UNIX is not easily defined, because it is an “ideal” operating system that has been instantiated by different vendors over the years, in some quite nonstandard ways. However, there are a number of features of UNIX and UNIX-like systems (such as Linux) that can be readily described. UNIX systems have a core kernel that is responsible for managing core system operations, such as logical devices for input/output (such as /dev/pty, for pseudoterminals), and allocating resources to carry out user-specified and system-requisite tasks. In addition, UNIX systems have a hierarchical file system that allows both relative and absolute file path naming, and is extremely flexible. UNIX file systems can be mounted locally, or remotely from a central file server. All operations on a UNIX system are carried out by processes, which may spawn child processes or other lightweight processes to perform discrete tasks.
Processes can be uniquely identified by their process ID (PID).
Originally designed as a text processing system, UNIX systems share many tools that manipulate and filter text in various ways. In addition, small, discrete utilities can be easily combined to form complete applications in rather sophisticated ways. These applications are executed from a user shell, which defines the user interface to the kernel.
Although GUI environments can be constructed around the shell, they are not mandatory.
UNIX is multiprocess, multiuser, and multithreaded. This means that more than one user can execute a shell and applications concurrently, and that each user can execute applications concurrently from within a single shell. Each of these applications can then create and remove lightweight processes as required.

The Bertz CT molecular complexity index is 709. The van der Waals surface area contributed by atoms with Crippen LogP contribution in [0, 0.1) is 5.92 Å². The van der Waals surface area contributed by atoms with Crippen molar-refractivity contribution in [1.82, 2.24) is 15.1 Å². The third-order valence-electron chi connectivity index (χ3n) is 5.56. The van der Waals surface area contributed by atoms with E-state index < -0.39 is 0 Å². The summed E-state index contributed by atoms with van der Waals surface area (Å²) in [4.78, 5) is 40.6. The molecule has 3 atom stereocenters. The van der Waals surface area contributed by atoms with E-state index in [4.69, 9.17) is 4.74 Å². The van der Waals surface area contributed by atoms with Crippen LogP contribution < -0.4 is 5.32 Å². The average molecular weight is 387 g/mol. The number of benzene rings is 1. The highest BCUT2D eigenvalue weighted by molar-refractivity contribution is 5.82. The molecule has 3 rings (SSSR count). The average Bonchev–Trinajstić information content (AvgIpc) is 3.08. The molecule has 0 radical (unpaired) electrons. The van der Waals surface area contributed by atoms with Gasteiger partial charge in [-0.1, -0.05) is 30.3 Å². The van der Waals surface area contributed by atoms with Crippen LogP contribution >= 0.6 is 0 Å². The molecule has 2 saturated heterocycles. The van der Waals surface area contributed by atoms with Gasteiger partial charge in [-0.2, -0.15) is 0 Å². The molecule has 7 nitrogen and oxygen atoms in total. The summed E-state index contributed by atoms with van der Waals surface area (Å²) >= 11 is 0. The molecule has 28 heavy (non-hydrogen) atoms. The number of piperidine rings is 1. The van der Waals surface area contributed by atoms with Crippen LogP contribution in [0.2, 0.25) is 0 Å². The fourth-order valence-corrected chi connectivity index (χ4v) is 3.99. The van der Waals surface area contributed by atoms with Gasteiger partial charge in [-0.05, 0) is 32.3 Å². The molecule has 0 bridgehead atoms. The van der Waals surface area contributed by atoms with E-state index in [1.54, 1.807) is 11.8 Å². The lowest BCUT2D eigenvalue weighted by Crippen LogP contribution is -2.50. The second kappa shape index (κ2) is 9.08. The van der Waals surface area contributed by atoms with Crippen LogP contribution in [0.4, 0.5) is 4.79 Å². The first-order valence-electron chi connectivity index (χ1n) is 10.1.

Because UNIX was created by active developers, rather than operating system gurus, there was always a strong focus on creating an operating system that suited programmer’s needs. A Bell System Technical Journal article in 1978 lists the key guiding principles of UNIX development:
Create small, self-contained programs that perform a single task. When a new task needs to be solved, either create a new program that performs it or combine tools from the toolset that already exists to arrive at a solution. This is a similar orientation to the current trend towards encapsulation and independent component building (such as Enterprise JavaBeans), where complicated systems are built from smaller interacting but logically independent modules.
Programs should accept data from standard input and write to standard input; thus, programs can be “chained” to process each other’s output sequentially. Avoid interactive input in favor of command-line options that specify a program’s actions to be performed. Presentation should be separated from what a program is trying to achieve. These ideas are consistent with the concept of piping, which is still fundamental to the operation of user shells. For example, the output of the ls command to list all files in a directory can be "piped" using the | symbol to a program such as grep to perform pattern matching. The number of pipes on a single command-line instruction is not limited.
Creating a new operating system or program should be undertaken on a scale of weeks, not years: the creative spirit that leads to cohesive design and implementation should be exploited. If software doesn’t work, don’t be afraid to build something better. This process of iterative revisions of programs has resurfaced in recent years with the rise of object-oriented development.
Make best use of all the tools available, rather than asking for more help. The motivation behind UNIX is to construct an operating system that supports the kinds of toolsets required for successful development.
This is not intended to be an exhaustive list of the characteristics that define UNIX, but these features are central to understanding the importance that UNIX developers often ascribe to the operating system. It is designed to be a programmer-friendly system.